Male above red-golden, with a narrow black margin, at the proximal side of which there are dark dots on the hindwing: female cinnabar-red, spotted with black, the hindwing partly dusted with black. Underside leather-yellow, more sparsely spotted with black, before the outer third of the hind- wing pale dots, which are occasionally united in a white chain. The anal area dusted with red. The species occurs from the Atlantic coasts throughout Europe to East- Siberia and from the coast of the North Sea to the Mediterranean, but is absent from Great Britain and Japan. — In Lapland flies a small form, oranula Frr. (76 b), which is otherwise very similar to the name-typical form. — estonica Huene (76 b), from the Baltic provinces and eastern Russia, exactly resembles the preceding in size and shape, but has a broader black margin. — virgaureola Stgr. (76 b) is in size like virgaureae, but the upperside of the male is as in estonica; beneath the more reddish disc of the forewing contrasts with the more yellow hindwing and the white discal stripe of the latter is absent or reduced; from northern Central Asia, Dauria, Mongolia, and as similar aberration in the Swiss Alps. — males from the Apennines, in which the upperside is deeper red-golden and the base of the hindwing more densely dusted with dark, are apennina Calb. The females the contrary have the ground-colour paler and are less dusted with dark than many Central European specimens, the underside being hghter. According to Fallou the males from the Pyrenees are also deeper red. - On the other hand, the specimens from Mersina and the neighbouring Taurus Mts. have a bright light golden-red upperside in both sexes, the black margin being narrowed in the male. This is aureomicans Heyne. — Specimens with the underside of the hindwing strongly dusted with grey, the upperside of the female more-over having a brown-grey tint on account of the dark dusting on the golden ground, occur in many alpine districts with the ordinary form, being especially plentiful and well marked in the Alps of Valais; all such individuals are united as ab. zermattensis Fall. (76 a). It is hardly possible to decide from Fallou's very long description of this form which are the real characteristics of his aberration, so that strictly speaking not all the specimens standing in collections under this name belong here, particularly not all the specimens from the Valais; in fact only those individuals are true ab. zermattensis which, like phlaeas caeruleopunctata, have a chain of white dots before the outer third of the hindwing, as shown in the figure given in Ann. Soc. Ent. Fr. vol. V. pl. 2. Besides the modification of the colour of the upperside into sepia-brown, both sexes differ on the underside in the forewing bearing a broad dark margin and the hindwing being washed with fuscous, ab. seriata Fruhst. are zermattensis females which have a discal row of white dots on the hindwing proximally to the row of black spots, ab. fredegunda Fruhst. bears, besides those dots, a row of submarginal spots on the forewing beneath. [more vars described]The egg is semiglobular, grey-green, with a network of polygons, laid singly or several together on the stalk of the foot-plant. Larva green with a yellow stripe on back and at the sides, brownish head and brownish legs; at first glassy, transparent, later yellow on the back. Emerges in April and feeds until June on Rumex and Solidago. Pupa rounded, smooth, similar to a small bean, brownish, with dark markings; on the thorax a dark dorsal longitudinal stripe, which is continued on the abdomen by a row of impressed dots. The butterflies are on the wing from the end of June into August on meadows, clearings in woods, mountain-sides and flowery slopes; they are abundant almost everywhere in the area aru:! ascend in the high mountains above 10,000 ft.[5]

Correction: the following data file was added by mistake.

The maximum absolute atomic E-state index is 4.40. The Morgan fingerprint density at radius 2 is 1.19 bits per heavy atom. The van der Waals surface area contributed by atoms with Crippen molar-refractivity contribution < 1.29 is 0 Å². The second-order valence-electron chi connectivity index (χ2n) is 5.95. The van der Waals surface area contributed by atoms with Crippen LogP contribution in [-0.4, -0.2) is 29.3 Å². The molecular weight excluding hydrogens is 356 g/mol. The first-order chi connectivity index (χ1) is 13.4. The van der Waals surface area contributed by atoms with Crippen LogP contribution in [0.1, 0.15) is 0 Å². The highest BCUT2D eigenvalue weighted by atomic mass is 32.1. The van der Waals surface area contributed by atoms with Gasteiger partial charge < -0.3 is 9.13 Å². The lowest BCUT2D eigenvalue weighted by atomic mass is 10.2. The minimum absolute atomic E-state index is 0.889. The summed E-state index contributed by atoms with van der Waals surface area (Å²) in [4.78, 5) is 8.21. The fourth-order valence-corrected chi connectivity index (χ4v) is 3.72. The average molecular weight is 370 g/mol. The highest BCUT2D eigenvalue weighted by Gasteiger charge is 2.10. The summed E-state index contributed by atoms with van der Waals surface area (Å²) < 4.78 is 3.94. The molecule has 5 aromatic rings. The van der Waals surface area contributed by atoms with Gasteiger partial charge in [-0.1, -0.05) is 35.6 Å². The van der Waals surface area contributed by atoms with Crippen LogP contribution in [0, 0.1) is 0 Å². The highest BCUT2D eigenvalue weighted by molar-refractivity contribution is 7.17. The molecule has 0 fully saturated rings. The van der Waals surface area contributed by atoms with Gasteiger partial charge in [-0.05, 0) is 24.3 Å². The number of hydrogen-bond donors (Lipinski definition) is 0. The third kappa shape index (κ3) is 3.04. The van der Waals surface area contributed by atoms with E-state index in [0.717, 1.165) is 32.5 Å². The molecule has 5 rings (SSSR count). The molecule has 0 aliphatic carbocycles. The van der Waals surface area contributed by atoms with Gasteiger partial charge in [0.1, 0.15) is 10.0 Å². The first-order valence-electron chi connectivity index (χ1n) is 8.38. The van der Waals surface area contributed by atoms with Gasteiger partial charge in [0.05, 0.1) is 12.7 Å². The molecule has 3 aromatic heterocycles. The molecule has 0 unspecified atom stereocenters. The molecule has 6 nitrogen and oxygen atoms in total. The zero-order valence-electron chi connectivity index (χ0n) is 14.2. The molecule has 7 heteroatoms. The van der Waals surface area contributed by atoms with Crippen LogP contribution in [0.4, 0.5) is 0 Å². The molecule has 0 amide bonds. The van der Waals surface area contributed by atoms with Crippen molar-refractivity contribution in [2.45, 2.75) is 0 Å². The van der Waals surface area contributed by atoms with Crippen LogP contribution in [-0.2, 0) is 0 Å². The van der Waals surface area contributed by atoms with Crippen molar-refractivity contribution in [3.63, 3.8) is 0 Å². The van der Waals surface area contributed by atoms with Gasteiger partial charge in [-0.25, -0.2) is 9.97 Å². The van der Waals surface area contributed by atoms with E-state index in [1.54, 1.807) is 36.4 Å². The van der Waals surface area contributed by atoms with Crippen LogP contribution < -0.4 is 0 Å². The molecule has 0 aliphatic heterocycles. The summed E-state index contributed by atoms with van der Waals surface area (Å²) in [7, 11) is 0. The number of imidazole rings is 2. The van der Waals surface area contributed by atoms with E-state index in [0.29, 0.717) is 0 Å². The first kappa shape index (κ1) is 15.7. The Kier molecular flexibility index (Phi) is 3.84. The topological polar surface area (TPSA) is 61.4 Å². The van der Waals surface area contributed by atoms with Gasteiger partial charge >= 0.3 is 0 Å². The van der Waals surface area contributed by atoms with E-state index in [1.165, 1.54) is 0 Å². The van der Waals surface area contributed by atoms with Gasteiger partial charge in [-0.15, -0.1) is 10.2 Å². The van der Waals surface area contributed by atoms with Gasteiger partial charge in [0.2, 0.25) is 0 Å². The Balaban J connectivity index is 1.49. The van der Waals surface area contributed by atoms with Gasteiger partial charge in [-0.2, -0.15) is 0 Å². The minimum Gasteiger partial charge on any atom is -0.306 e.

Gallery

References

  1. ^ Ebert, Günter (1993). Die Schmetterlinge Baden Württembergs. 2, Tagfalter II. Stuttgart: Ulmer Verlag. ISBN 3-8001-3459-4.
  2. ^ Tolman, Tom; Richard Lewington (1998). Die Tagfalter Europas und Nordwestafrikas. Stuttgart: Frankh-Kosmos Verlags-GmbH & Co. ISBN 3-440-07573-7.
  3. ^ a b Butterfly Conservation Armenia. "The State of Scarce Copper (Lycaena virgaurea) in Armenia". Butterfly Conservation Armenia. TSE NGO. Retrieved 25 February 2018.
  4. ^ https://www.collector-secret.com/blog/history-entomology/was-lycaena-virgaureae-once-british-native-species
  5. ^ Seitz, A. ed. Band 1: Abt. 1, Die Großschmetterlinge des palaearktischen Faunengebietes, Die palaearktischen Tagfalter, 1909, 379 Seiten, mit 89 kolorierten Tafeln (3470 Figuren)

External links